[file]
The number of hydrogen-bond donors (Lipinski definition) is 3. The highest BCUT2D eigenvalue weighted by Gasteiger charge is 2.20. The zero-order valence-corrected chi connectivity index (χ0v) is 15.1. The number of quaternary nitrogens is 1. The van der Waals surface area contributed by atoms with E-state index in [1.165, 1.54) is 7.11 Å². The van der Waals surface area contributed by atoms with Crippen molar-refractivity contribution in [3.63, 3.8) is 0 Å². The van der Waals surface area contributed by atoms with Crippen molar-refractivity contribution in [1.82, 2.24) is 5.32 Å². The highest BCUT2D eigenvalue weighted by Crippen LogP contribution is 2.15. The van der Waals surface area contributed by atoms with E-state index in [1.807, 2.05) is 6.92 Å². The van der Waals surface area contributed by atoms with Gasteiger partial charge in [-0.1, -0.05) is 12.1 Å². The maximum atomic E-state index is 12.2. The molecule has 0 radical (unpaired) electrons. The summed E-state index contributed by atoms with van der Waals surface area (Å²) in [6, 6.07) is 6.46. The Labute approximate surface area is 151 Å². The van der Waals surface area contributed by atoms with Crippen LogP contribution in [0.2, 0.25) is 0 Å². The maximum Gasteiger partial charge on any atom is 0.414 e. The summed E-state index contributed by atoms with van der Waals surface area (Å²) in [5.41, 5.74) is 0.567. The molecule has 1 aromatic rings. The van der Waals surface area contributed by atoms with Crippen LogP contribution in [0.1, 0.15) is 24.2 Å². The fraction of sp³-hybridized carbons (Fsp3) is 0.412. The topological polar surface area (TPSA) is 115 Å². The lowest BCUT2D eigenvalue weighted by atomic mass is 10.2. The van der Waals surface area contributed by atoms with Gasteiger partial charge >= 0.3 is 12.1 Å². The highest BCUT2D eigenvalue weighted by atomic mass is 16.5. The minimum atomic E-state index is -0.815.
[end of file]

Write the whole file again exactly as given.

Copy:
The number of hydrogen-bond donors (Lipinski definition) is 3. The highest BCUT2D eigenvalue weighted by Gasteiger charge is 2.20. The zero-order valence-corrected chi connectivity index (χ0v) is 15.1. The number of quaternary nitrogens is 1. The van der Waals surface area contributed by atoms with E-state index in [1.165, 1.54) is 7.11 Å². The van der Waals surface area contributed by atoms with Crippen molar-refractivity contribution in [3.63, 3.8) is 0 Å². The van der Waals surface area contributed by atoms with Crippen molar-refractivity contribution in [1.82, 2.24) is 5.32 Å². The highest BCUT2D eigenvalue weighted by Crippen LogP contribution is 2.15. The van der Waals surface area contributed by atoms with E-state index in [1.807, 2.05) is 6.92 Å². The van der Waals surface area contributed by atoms with Gasteiger partial charge in [-0.1, -0.05) is 12.1 Å². The maximum atomic E-state index is 12.2. The molecule has 0 radical (unpaired) electrons. The summed E-state index contributed by atoms with van der Waals surface area (Å²) in [6, 6.07) is 6.46. The Labute approximate surface area is 151 Å². The van der Waals surface area contributed by atoms with Crippen LogP contribution in [0.2, 0.25) is 0 Å². The maximum Gasteiger partial charge on any atom is 0.414 e. The summed E-state index contributed by atoms with van der Waals surface area (Å²) in [5.41, 5.74) is 0.567. The molecule has 1 aromatic rings. The van der Waals surface area contributed by atoms with Crippen LogP contribution in [0.1, 0.15) is 24.2 Å². The fraction of sp³-hybridized carbons (Fsp3) is 0.412. The topological polar surface area (TPSA) is 115 Å². The lowest BCUT2D eigenvalue weighted by atomic mass is 10.2. The van der Waals surface area contributed by atoms with Gasteiger partial charge >= 0.3 is 12.1 Å². The highest BCUT2D eigenvalue weighted by atomic mass is 16.5. The minimum atomic E-state index is -0.815.